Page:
J. Antonio FARFAN
Thinker Series, No. 7
6.31 x 8.25 in. ( 16.03 x 20.95 cm)
Acrylic and oil on maple
The French-American artist Marcel Duchamp created thirteen pieces known to the world as Readymades. Of these the most widely recognized is the Fountain that was to be shown at the Society of independent artists exhibit of 1917 but rejected . Throughout art history much has been discussed of Duchamp's choosing an object of "complete indifference" and re assigning its function as art instead of its utilitarian purpose. In line with his ideas on creating works void of reason and logic Duchamp purposely disconnected from the prevailing standards of art in creating these works.
Today, art history is consumed with new discoveries. The true intentions of artists and artistic eras are emerging in full clarity one by one. A larger picture of our history is being revealed and with it, a remarkable view into a world of ideas we all thought were brand new. As such, much of modern art is being revisited and redefined. In the BBC's. documentary on colors, art historian Dr James Fox connects the porcelain urinal to the deeper element of a whitewashed world of art that prevailed in and before the twentieth century American art, and continues to do so today. The mundane object Marcel Duchamp said to be one of "complete indifference" turns out to be a triumph of social and political issues.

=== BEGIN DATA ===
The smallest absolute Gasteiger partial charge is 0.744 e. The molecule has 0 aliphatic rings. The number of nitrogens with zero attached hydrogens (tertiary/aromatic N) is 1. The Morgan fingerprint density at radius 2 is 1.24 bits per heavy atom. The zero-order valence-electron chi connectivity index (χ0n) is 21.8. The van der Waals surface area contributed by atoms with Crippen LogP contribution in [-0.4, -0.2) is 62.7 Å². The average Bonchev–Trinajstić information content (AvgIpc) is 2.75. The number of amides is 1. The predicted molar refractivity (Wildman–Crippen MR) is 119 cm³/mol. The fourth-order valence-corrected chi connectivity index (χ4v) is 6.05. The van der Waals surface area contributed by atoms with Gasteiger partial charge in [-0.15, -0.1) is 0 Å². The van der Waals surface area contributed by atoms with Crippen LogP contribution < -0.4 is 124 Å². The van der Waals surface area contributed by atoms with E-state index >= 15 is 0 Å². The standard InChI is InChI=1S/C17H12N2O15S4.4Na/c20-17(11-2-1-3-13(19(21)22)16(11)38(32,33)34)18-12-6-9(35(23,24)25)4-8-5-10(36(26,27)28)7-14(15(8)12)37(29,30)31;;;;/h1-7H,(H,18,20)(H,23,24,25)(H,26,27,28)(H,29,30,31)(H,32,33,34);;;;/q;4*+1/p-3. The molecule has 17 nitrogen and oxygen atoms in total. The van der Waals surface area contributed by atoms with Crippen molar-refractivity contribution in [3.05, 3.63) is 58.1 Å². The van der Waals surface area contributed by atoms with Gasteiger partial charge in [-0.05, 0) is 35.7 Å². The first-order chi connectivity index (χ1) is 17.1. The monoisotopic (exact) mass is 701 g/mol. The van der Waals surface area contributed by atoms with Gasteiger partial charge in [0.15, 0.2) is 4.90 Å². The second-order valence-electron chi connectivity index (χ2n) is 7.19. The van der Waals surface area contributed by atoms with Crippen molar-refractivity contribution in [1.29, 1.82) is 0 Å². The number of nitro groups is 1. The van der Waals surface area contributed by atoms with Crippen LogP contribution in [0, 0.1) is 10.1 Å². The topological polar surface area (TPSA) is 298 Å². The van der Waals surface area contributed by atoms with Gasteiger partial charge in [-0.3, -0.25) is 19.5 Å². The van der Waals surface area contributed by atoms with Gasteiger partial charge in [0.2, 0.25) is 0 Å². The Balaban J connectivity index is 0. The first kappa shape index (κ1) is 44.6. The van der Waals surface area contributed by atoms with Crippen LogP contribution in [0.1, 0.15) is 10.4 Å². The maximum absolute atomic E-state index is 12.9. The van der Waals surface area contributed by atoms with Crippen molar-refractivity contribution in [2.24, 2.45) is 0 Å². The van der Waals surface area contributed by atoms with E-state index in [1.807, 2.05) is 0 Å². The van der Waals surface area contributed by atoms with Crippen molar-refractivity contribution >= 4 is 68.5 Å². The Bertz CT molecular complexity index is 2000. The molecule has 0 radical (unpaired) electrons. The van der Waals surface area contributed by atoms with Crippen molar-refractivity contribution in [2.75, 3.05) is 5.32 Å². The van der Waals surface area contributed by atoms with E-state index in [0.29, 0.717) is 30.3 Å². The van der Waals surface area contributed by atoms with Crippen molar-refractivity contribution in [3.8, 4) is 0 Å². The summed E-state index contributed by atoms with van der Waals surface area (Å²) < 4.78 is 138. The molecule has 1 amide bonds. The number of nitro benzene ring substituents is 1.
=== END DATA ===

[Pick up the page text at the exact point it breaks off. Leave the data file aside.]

Much thought was put into this small piece on wood, from the selection of colors to the contrasting ghost figure - that is yet another manifestation of Duchamp's fountain. The anthropomorphic change makes the object figurative and at once acting out a decision to stare at its true image. The mirror is one of truth, where nothing is disguised. The gold frame and chosen design of the mirror mimics the white portrait medallions of Josiah Wedgwood, who himself aspired to fill the world with a made up white of classical antiquity.